Cell phones continue to distract drivers

By Meghan McSloy
November 26, 2010

On the road, a driver glances down for a split second to answer a text message. The next moment, they find themselves colliding head-on with another driver in the oncoming lane. This is the reality for 5,000 drivers who are killed each year due to distractions in their cars.

Distracted driving is becoming a national epidemic. With the increasing prominence of smart phones and other gadgets in cars, drivers are increasingly busy on the roads.

Defined as “any non-driving activity a person engages in that has the potential to distract him or her from the primary task of driving and increase the risk of crashing,” distracted driving is increasing at a rapid rate

“An important takeaway is that distracted driving has been a single check-off on most police reports and could include texting, calling on a cellphone, drowsiness, eating food, playing with the radio, GPS, reading a map, talking to other passengers, so it has been hard statistically to break out by category,” Rick Remington, manager of public and government affairs at AAA Mid-Atlantic, said. “In addition, drivers who survive accidents are not likely to admit to a police officer that they were texting or calling on their cell phone.”

The Advocates for Highway and Auto Safety recently issued “grades” to all states based on safe driving laws.

Pennsylvania was given a “red light” due to a lack of laws that keep drivers safe on the roads. When a state is given the “red light” it shows that the state is not doing much in terms of safe driving laws that limit cell phones and other devices while driving.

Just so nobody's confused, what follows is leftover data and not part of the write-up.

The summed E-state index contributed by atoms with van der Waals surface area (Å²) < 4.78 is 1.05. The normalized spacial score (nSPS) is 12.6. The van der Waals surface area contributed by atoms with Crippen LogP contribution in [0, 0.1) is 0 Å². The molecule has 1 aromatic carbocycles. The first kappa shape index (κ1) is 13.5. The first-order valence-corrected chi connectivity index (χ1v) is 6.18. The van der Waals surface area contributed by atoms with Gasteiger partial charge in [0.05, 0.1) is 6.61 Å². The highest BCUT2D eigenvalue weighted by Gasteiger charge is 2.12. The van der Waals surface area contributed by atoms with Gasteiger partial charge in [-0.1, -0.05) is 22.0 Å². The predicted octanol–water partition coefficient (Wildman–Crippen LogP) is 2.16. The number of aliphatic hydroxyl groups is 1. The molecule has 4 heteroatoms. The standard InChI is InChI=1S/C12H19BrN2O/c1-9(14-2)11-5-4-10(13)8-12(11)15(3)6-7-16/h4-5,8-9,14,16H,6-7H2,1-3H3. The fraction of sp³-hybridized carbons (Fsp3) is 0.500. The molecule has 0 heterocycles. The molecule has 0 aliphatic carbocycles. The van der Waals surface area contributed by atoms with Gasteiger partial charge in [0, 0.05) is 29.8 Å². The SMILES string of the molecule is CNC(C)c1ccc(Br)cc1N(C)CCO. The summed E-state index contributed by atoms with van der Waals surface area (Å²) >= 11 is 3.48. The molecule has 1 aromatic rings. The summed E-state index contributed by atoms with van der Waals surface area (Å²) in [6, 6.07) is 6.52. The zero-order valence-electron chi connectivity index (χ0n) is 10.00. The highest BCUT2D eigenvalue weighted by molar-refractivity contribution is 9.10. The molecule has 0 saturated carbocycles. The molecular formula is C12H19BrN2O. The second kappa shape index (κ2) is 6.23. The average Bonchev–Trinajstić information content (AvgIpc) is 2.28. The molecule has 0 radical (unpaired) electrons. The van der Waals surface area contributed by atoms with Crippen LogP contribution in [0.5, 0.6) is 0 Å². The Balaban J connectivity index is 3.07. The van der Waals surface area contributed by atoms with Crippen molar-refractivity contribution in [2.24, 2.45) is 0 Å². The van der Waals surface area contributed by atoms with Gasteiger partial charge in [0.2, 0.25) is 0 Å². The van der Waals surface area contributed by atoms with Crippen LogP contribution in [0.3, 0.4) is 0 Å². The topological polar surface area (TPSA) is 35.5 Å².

New Jersey was given a “green light,” meaning that they are sufficiently fulfilling the safe driving laws recommended by The Advocates for Highway and Auto Safety. Despite laws that were recently put into place banning cell phones in cars, drivers are still using their phones.

“One interesting statistic that has emerged from N.J. is that police there are issuing 10,000 tickets per month for cell phone use while driving which is banned in the state,” Remington said.

The teenage and college-aged population also have a higher rate of distractions in their cars.

An August 2010 survey of teen drivers concluded that 60 percent have talked on a cell phone while driving and 28 percent have texted while driving. These teens have sent 28 texts while driving within a month.  Of all surveyed, 36 percent believe that they have been involved in a near crash due to their own or other’s distracted driving.

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Meghan McSloy

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